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Hello and welcome to HeartSupport! First of all, I’m so proud of you securing a new position, huge accomplishment. However, I’m so sorry you’re feeling overwhelmed. You’re still learning the position at only 3 weeks in, show yourself some grace. Many positions have “learning curve” periods last 1 to 3 months. When I started my current position as an assistant area manager, I definitely struggled at this same period. Soft skills were actually where I struggled, so you’re already miles ahead of where I was. That’s a big win! What you’re feeling sounds like imposter syndrome, like you don’t belong. However, you obviously do belong if you were offered the job! Play to your strengths. Use those soft skills to network and learn from your more-experienced coworkers.

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Hi @Eskimo95,
Thank you for writing to us. I am proud of you for coming forward and telling us how you are feeling. It takes a tremendous amount of courage to do. I understand the your feelings about being lost at a job. Jobs are incredibly hard, especially where you are, in the corporate sector and surrounded by people who have a degree ahead of you. It’s a huge step to adjust, and you are just starting out. It’s perfectly okay to feel this way, because it is very new and they are things that need to be learned on the job as you pointed out. I, like you, tend to be a little bit of an overthinker. I constantly ask myself being a volunteer replier if I’m replying “the correct way”. I’m overly critical of what I write and make so many edits to the point I get overwhelmed. I beat myself up for not doing enough, and then it becomes a loop where it doesn’t stop. You’re not alone for feeling this way. This is something we all deal with to extent, it’s called imposter syndrome. The important thing I think for you is to take things one thing at a time. With all the overwhelm and constant change at a job, it can feel like you’re more behind than you’re supposed to be. However, it’s important to remember that this is all a learning process. You’re on your own journey, and constantly comparing yourself to other people around you won’t help you get to where you need to be. I’d like to say we are indeed our own worst critic a lot of the time. One thing we can do at least in my view to go and get through this is asking for help.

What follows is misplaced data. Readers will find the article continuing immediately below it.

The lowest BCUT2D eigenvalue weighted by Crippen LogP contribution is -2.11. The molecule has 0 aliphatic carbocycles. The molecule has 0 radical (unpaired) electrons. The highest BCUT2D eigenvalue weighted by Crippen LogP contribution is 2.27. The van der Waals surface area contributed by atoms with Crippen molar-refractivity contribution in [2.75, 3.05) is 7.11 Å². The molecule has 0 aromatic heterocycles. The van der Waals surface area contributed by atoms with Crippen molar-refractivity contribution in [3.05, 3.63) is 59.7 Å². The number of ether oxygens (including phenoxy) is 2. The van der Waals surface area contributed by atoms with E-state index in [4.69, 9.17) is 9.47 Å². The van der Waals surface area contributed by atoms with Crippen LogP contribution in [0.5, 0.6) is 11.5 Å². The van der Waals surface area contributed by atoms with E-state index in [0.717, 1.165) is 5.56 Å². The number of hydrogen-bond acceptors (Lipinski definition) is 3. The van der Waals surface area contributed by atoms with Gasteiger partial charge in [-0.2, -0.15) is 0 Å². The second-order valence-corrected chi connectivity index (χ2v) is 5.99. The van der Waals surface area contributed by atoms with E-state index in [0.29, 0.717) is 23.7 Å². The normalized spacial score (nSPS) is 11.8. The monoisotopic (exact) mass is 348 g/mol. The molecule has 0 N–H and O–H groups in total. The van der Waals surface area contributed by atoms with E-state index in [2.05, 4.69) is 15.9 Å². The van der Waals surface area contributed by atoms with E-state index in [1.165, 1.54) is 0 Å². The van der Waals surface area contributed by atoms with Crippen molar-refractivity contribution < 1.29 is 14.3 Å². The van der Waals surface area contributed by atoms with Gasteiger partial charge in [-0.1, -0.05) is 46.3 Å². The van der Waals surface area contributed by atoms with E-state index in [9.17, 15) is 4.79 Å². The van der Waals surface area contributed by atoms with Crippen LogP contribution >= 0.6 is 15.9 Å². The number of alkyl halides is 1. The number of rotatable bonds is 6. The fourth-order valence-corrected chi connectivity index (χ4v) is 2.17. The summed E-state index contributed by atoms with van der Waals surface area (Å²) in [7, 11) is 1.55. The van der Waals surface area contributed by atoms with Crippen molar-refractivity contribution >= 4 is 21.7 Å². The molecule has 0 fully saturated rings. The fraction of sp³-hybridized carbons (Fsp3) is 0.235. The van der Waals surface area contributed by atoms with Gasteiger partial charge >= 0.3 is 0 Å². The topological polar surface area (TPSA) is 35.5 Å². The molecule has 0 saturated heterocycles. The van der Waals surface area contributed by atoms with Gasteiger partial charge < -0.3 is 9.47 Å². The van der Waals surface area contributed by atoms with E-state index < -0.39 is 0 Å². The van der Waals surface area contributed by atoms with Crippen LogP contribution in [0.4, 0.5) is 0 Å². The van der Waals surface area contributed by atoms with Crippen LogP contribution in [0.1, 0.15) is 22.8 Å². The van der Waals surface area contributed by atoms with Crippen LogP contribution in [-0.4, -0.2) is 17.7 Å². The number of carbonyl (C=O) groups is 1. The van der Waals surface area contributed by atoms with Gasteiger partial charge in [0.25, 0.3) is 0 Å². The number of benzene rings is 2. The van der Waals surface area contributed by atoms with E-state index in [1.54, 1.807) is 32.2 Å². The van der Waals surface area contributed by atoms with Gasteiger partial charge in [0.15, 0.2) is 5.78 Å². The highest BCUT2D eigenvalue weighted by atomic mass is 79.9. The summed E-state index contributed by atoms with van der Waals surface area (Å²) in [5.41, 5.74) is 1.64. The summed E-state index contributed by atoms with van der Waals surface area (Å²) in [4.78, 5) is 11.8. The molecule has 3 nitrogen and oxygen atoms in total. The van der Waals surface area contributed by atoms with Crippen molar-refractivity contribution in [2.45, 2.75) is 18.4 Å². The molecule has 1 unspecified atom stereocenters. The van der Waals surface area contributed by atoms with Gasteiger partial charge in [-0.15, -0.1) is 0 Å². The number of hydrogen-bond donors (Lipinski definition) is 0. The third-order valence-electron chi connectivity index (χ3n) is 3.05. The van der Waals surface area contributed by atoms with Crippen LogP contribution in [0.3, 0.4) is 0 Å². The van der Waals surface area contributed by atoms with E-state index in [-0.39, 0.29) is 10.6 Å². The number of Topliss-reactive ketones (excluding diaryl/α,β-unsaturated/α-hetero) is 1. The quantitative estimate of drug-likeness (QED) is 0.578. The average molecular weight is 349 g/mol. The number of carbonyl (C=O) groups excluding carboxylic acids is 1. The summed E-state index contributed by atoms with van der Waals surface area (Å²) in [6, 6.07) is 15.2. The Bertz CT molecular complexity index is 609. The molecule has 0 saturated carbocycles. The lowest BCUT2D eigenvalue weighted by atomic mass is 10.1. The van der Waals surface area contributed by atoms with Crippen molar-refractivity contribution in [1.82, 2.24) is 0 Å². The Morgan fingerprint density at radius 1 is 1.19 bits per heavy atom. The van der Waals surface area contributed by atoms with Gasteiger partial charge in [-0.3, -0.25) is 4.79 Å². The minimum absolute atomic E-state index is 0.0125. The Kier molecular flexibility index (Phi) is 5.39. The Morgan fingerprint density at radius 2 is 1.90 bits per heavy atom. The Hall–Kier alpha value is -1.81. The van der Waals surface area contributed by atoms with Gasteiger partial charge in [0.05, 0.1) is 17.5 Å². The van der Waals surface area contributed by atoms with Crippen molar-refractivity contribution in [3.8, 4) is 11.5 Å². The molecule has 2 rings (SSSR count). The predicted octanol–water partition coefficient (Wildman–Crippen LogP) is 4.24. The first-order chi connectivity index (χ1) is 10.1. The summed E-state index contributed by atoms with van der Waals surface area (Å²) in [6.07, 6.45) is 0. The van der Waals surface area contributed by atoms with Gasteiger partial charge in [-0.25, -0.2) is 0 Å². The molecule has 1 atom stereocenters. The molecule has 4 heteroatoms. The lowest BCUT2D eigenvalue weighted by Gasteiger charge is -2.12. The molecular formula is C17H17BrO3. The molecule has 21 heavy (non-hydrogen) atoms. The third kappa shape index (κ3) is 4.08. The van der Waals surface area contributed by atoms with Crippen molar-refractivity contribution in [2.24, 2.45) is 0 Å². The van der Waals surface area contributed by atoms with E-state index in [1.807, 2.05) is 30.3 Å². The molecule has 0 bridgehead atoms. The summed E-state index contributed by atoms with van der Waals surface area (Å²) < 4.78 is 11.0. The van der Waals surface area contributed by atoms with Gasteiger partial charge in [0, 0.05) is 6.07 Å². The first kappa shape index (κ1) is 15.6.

I know that may not sound the best, but knowing where you need help can be a tremendous strength. People are looking to help you and reaching out is sign of strength. The best bosses I worked for on my job always were willing to guide me through a new job or position. It also shows humility and I know my partners at my job appreciated me coming forward. We’re here for you every step of the way and we all want what’s best for you. It’s a learning process and it takes time, but with the next right steps forward, we can get somewhere better. Please take care of yourself during this time and please don’t be afraid to reach back out to us.

Much love,
Splash.

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Hey, @Eskimo95 ! Thank you for taking the time to share, and it’s exciting to see you’ve been able to find an awesome position!

Even though they say you will be able to learn the hard skills, but you’re still feeling over your head. You’re used to being able to pick things up quickly from when you were in school, but learning the skills is coming as easily as you’re used to. You’re left feeling like you don’t belong, that you’re an imposter.